BIG BOSS (1971-HK)
review by Jerome
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The Chinese title of the film translates as the big brother from China.
As Bruce Lee’s first adult role in The Big Boss, he plays Cheng Chiu On a migrant worker from China who comes to Thailand in search of work. Accompanied by his uncle, he is introduced to some cousins played by James Tien, Li Qun, Lam Ching Ying and Maria Yi. Being relatives, Hui Kin (James Tien) gets Cheng a job in the local ice factory. On his first day at the factory, he uses too much strength to move the ice and two relatives end up finding heroin inside it. The next day they are missing, after being murdered by the Thai goons and the factory manager that help run the factory. When Kin hears they are missing, he visits the big boss’s home accompanied by another relative to demand where their two relatives have disappeared. Threatened with police action, the boss kills both of them. Suspicious of the factory’s staff, Cheng seeks revenge on those that killed his relatives and in doing so breaks open the drug trafficking ring in the process.
The themes surrounding the film are revenge, sorrow and family love. As the first of his adult roles, he is always betrayed as the caring guy who only fights if he’s provoked. Once such example is the fight at the ice factory when his jade pendant is broken. The jade is meant to prevent him from fighting but once broken, he beats up the Thai enforcements when they pick on the other Chinese workers. The sorrow is very heartfelt when he returns to the family house only to find the bodies of his slain cousins. The family love / admiration is shown when he thinks of them before deciding whether to avenge them. Deception is very present in the film especially when Cheng visits the boss’s home to look for Hui Kin and the other relatives. The consequences for upholding revenge are portrayed in the films ending where Cheng is arrested for killing the ‘Big Boss’.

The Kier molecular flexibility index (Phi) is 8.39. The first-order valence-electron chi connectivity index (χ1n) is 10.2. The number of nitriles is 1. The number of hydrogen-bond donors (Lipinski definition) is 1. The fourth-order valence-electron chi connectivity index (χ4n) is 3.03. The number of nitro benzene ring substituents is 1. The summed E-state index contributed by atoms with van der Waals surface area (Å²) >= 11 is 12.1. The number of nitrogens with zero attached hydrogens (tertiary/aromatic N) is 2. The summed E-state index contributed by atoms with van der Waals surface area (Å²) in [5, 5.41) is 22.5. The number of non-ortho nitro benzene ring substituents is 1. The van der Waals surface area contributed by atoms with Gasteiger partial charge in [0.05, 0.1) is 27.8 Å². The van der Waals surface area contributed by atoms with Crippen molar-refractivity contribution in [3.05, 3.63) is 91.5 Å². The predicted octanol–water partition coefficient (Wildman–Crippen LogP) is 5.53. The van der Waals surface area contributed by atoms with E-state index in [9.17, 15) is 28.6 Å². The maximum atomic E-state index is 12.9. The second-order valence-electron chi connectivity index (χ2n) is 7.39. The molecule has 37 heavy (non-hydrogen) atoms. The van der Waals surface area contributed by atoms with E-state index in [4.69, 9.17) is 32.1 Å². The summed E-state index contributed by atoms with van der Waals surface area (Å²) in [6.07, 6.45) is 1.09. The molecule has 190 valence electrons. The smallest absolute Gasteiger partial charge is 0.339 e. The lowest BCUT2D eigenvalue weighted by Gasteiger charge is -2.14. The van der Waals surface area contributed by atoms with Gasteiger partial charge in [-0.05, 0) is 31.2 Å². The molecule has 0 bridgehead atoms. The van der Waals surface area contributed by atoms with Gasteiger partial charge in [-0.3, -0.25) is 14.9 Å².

Surprisingly enough, we get a fair bit of background on Lee’s character such as him being able to fight, being a heavy drinker and a frequenter to a brothel. The rest of the characters are there mainly as support and have very little background. Tony Liu plays the boss’s son, whom fights Bruce in ice storage area where all the bodies of the dead workers have been frozen in ice. Han Ying Chieh plays the rich Boss, a martial arts expert who smuggles heroin and has female slaves.
Shot in Pak Chong, Thailand, Bruce Lee introduced his charisma and spellbinding fight choreography in The Big Boss. It was reported that he had disputes with the Lo Wei on certain portions of the film. However, the film was a success despite being censored in many countries for its violence. True Bruce Lee fans, will enjoy watching him kick the shit out of those that killed his relatives.
I rate it 8.5/10
on this movie on HK Neo Reviews Forum
Director: Director: Lo Wei
Cast: Bruce Lee, Maria Yi, James Tien, Nora Miao, Han Ying Chieh, Lam Ching Ying, Tony Liu, Kam Shan, Li Qun
Reviewed by Jerome (Bart), February 2006